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Objective—To study the effects of a management programme on hospitalisation and health care costs one year after admission for heart failure.
Design—Prospective, randomised trial.
Setting—University hospital with a primary catchment area of 250 000 inhabitants.
Patients—190 patients (aged 65-84 years, 52.3% men) hospitalised because of heart failure.
Intervention—Two types of patient management were compared. The intervention group received education on heart failure and self management, with follow up at an easy access, nurse directed outpatient clinic for one year after discharge. The control group was managed according to routine clinical practice.
Main outcome measures—Time to readmission, days in hospital, and health care costs during one year.
Results—The one year survival rate was 71.8% (n = 79) in the control group and 70.0% (n = 56) in the intervention group (NS). The mean time to readmission was longer in the intervention group than in the control group (141 (87) v 106 (101); p < 0.05) and number of days in hospital tended to be fewer (4.2 (7.8) v 8.2 (14.3); p = 0.07). There was a trend towards a mean annual reduction in health care costs per patient of US$1300 (US$1 = SEK 7.76) in the intervention group compared with costs in the controls (US$3594 v 2294; p = 0.07).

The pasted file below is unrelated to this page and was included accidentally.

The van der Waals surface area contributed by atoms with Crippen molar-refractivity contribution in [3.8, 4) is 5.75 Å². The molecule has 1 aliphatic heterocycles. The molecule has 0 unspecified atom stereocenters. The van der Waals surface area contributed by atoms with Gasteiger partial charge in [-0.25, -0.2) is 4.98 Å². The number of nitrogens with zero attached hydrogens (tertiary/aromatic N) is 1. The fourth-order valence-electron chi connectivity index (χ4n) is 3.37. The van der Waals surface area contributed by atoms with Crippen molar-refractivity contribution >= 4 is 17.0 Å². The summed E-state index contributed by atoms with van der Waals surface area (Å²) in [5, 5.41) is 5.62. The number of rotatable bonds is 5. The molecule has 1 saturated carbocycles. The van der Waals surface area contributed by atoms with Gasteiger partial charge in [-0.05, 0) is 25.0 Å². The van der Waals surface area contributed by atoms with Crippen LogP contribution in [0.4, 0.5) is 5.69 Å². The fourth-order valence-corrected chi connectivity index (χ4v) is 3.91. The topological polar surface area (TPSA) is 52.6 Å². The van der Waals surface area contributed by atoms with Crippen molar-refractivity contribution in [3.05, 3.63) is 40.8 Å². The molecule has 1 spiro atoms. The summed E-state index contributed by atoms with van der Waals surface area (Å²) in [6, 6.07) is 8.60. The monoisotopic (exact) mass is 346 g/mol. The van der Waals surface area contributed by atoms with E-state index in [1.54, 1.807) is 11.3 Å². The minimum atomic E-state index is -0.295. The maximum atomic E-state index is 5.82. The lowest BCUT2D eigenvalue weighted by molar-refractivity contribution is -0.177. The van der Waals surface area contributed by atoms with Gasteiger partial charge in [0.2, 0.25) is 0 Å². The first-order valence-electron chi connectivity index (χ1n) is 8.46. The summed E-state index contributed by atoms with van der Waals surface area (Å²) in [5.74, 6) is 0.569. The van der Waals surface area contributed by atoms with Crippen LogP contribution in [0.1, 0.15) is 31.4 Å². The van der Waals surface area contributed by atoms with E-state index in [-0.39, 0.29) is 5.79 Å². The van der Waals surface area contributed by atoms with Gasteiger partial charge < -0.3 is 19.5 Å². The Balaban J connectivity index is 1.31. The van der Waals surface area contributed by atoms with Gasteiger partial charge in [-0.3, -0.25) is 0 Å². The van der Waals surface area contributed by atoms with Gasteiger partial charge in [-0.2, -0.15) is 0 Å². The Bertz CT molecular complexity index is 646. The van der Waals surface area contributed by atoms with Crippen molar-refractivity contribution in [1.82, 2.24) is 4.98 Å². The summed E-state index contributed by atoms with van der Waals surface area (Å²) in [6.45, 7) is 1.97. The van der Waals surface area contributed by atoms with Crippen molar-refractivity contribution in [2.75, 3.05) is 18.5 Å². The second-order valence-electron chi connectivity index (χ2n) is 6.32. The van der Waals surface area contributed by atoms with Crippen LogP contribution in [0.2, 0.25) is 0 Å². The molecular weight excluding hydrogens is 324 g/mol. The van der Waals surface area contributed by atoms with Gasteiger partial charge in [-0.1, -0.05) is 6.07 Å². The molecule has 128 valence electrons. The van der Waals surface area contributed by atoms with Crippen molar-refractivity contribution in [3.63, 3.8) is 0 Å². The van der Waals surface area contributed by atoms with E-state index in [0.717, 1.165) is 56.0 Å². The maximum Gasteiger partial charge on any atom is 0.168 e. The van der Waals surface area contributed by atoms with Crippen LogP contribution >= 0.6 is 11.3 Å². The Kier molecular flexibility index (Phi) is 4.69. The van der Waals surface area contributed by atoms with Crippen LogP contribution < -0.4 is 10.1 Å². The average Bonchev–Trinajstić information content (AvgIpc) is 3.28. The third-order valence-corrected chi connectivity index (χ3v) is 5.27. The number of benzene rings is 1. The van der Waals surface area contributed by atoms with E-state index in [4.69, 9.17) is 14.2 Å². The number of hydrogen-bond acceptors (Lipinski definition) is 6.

Conclusions—A management programme for patients with heart failure discharged after hospitalisation reduces health care costs and the need for readmission.
Keywords: heart failure; hospitalisation; management; health care costs; nurse led clinics